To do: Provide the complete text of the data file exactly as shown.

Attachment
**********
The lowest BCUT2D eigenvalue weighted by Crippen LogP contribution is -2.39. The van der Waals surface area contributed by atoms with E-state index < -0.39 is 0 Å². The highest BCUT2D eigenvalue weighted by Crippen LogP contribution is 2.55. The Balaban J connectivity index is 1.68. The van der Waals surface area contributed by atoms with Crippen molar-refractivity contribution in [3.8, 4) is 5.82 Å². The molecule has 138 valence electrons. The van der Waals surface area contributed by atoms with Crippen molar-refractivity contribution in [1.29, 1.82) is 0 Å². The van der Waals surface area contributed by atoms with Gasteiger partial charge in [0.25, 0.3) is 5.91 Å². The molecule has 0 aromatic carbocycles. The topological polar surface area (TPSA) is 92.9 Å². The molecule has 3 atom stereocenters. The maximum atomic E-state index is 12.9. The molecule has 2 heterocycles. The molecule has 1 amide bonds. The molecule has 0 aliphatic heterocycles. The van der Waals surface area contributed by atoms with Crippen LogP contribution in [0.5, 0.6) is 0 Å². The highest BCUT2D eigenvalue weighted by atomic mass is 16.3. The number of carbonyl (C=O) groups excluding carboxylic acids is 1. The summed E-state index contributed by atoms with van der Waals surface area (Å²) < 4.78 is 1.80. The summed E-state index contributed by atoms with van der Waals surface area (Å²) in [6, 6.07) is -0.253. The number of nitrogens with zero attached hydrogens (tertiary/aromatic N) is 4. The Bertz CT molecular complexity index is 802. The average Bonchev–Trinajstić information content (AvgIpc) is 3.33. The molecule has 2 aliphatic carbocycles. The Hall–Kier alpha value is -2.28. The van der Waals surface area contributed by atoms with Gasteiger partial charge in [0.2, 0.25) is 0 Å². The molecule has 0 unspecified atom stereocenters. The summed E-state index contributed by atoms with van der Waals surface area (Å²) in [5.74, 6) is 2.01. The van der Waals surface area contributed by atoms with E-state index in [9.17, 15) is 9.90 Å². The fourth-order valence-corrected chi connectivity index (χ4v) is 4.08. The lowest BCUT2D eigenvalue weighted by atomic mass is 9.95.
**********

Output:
The lowest BCUT2D eigenvalue weighted by Crippen LogP contribution is -2.39. The van der Waals surface area contributed by atoms with E-state index < -0.39 is 0 Å². The highest BCUT2D eigenvalue weighted by Crippen LogP contribution is 2.55. The Balaban J connectivity index is 1.68. The van der Waals surface area contributed by atoms with Crippen molar-refractivity contribution in [3.8, 4) is 5.82 Å². The molecule has 138 valence electrons. The van der Waals surface area contributed by atoms with Crippen molar-refractivity contribution in [1.29, 1.82) is 0 Å². The van der Waals surface area contributed by atoms with Gasteiger partial charge in [0.25, 0.3) is 5.91 Å². The molecule has 0 aromatic carbocycles. The topological polar surface area (TPSA) is 92.9 Å². The molecule has 3 atom stereocenters. The maximum atomic E-state index is 12.9. The molecule has 2 heterocycles. The molecule has 1 amide bonds. The molecule has 0 aliphatic heterocycles. The van der Waals surface area contributed by atoms with Crippen LogP contribution in [0.5, 0.6) is 0 Å². The highest BCUT2D eigenvalue weighted by atomic mass is 16.3. The number of carbonyl (C=O) groups excluding carboxylic acids is 1. The summed E-state index contributed by atoms with van der Waals surface area (Å²) < 4.78 is 1.80. The summed E-state index contributed by atoms with van der Waals surface area (Å²) in [6, 6.07) is -0.253. The number of nitrogens with zero attached hydrogens (tertiary/aromatic N) is 4. The Bertz CT molecular complexity index is 802. The average Bonchev–Trinajstić information content (AvgIpc) is 3.33. The molecule has 2 aliphatic carbocycles. The Hall–Kier alpha value is -2.28. The van der Waals surface area contributed by atoms with Gasteiger partial charge in [0.2, 0.25) is 0 Å². The molecule has 0 unspecified atom stereocenters. The summed E-state index contributed by atoms with van der Waals surface area (Å²) in [5.74, 6) is 2.01. The van der Waals surface area contributed by atoms with E-state index in [9.17, 15) is 9.90 Å². The fourth-order valence-corrected chi connectivity index (χ4v) is 4.08. The lowest BCUT2D eigenvalue weighted by atomic mass is 9.95.